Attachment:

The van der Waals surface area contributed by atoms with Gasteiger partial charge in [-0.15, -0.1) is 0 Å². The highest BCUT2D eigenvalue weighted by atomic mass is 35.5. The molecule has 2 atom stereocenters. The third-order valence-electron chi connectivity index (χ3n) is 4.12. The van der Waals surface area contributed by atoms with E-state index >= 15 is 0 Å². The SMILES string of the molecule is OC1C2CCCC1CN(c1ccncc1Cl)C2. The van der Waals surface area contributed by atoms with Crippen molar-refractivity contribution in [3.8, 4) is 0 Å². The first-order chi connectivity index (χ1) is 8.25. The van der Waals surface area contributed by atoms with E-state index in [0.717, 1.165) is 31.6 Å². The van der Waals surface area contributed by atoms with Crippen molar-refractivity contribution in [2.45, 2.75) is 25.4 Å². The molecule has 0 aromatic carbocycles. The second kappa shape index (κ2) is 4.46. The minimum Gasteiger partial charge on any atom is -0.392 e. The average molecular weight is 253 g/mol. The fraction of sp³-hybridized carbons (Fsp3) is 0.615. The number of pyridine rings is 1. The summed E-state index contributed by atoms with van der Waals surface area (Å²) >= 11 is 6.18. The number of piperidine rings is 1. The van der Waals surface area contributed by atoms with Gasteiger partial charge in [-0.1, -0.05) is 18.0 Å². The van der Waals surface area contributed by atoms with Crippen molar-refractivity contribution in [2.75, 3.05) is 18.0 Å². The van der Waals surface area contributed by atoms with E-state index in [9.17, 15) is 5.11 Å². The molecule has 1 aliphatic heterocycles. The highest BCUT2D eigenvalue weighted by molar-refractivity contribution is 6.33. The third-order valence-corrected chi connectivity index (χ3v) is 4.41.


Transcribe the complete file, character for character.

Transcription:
The van der Waals surface area contributed by atoms with Gasteiger partial charge in [-0.15, -0.1) is 0 Å². The highest BCUT2D eigenvalue weighted by atomic mass is 35.5. The molecule has 2 atom stereocenters. The third-order valence-electron chi connectivity index (χ3n) is 4.12. The van der Waals surface area contributed by atoms with E-state index >= 15 is 0 Å². The SMILES string of the molecule is OC1C2CCCC1CN(c1ccncc1Cl)C2. The van der Waals surface area contributed by atoms with Crippen molar-refractivity contribution in [3.8, 4) is 0 Å². The first-order chi connectivity index (χ1) is 8.25. The van der Waals surface area contributed by atoms with E-state index in [0.717, 1.165) is 31.6 Å². The van der Waals surface area contributed by atoms with Crippen molar-refractivity contribution in [2.45, 2.75) is 25.4 Å². The molecule has 0 aromatic carbocycles. The second kappa shape index (κ2) is 4.46. The minimum Gasteiger partial charge on any atom is -0.392 e. The average molecular weight is 253 g/mol. The fraction of sp³-hybridized carbons (Fsp3) is 0.615. The number of pyridine rings is 1. The summed E-state index contributed by atoms with van der Waals surface area (Å²) >= 11 is 6.18. The number of piperidine rings is 1. The van der Waals surface area contributed by atoms with Gasteiger partial charge in [-0.1, -0.05) is 18.0 Å². The van der Waals surface area contributed by atoms with Crippen molar-refractivity contribution in [2.75, 3.05) is 18.0 Å². The van der Waals surface area contributed by atoms with E-state index in [9.17, 15) is 5.11 Å². The molecule has 1 aliphatic heterocycles. The highest BCUT2D eigenvalue weighted by molar-refractivity contribution is 6.33. The third-order valence-corrected chi connectivity index (χ3v) is 4.41.